There are also minor funding proposals, such as the container fee on incoming cargo proposed by Representative Calvert. This is a good idea, and a solid incremental step in securing additional infrastructure funding, but a more comprehensive national funding program, such as establishing a national infrastructure bank, is needed to ensure proper funding both for new infrastructure projects, and for infrastructure repair.

In sum, Congressional progress on this issue is encouraging, but if tax hikes are necessary to ensure sufficient funding it will be interesting to see if Congress' mettle holds up. Regardless of the political situation, massive funding increases are required in order to secure America's infrastructure future, especially considering the need, in face of higher gasoline prices and global warming, of a much more extensive nationwide transit system.

Family Leave

There are only four countries in the world that do not offer some form of paid maternity or parental leave, those being Papau New Guinea, Lesotho, Swaziland and the United States. Besides this being an overtly feminist issue, it is also an economic one and one that, I think, would be beneficial to examine.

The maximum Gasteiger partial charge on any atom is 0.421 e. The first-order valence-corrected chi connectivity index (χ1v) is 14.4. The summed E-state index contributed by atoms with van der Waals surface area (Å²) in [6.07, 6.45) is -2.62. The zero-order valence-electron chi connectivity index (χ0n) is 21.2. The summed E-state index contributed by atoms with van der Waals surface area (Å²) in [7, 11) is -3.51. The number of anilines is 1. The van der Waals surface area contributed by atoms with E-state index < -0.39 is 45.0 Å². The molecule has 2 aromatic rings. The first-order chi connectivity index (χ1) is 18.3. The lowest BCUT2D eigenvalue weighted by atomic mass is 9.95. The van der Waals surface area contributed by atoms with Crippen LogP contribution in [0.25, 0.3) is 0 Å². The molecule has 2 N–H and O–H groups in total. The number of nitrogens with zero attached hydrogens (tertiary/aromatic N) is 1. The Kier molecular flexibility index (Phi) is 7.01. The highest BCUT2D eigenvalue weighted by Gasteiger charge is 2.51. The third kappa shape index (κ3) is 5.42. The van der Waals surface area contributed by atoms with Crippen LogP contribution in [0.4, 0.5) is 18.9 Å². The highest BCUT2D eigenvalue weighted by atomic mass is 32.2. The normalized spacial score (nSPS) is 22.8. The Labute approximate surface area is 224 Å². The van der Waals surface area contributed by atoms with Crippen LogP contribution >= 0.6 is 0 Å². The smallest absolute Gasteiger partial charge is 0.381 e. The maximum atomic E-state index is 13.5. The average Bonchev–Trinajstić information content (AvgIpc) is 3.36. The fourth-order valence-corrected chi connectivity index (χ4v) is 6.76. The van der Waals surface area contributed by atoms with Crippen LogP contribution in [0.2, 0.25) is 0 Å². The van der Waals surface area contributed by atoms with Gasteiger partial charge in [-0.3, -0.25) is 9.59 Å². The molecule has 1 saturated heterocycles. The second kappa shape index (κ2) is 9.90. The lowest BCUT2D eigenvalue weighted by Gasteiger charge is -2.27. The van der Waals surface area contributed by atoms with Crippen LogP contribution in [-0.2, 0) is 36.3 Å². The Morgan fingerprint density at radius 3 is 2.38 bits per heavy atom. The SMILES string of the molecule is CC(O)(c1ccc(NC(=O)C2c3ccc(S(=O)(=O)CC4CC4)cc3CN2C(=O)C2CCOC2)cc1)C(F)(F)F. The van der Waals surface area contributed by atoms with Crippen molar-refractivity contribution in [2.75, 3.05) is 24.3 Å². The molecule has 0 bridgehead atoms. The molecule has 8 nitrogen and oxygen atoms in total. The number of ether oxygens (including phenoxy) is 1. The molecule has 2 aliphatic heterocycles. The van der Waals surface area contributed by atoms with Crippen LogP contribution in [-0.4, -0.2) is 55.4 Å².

The first matter that should be addressed is the one of efficiency. If paid family leave is not provided by firms voluntarily - that is, if in a free market with no governmental mandate, paid family leave is not provided, it is assumed that family leave is inefficient. Market theory espouses that in such a situation, the costs of paid family leave outweigh the benefits. Therefore, mandating paid family leave would result in a situation that is not socially optimal. Mandated paid family leave can be efficient, however, if it corrects a market failure - and a market failure does arise in the externalities associated with raising children. Studies have shown that children are healthier and more successful when they are well-cared for, and when their parents raise them (as opposed to a nanny). Healthy and productive children grow up to become healthy and productive adults, accruing benefits for society - thus, there is a positive externality associated with taking good care of children: it is under-provided by the market, and must therefore be subsidized in some manner by the government. Mandated paid family leave is just such a subsidy.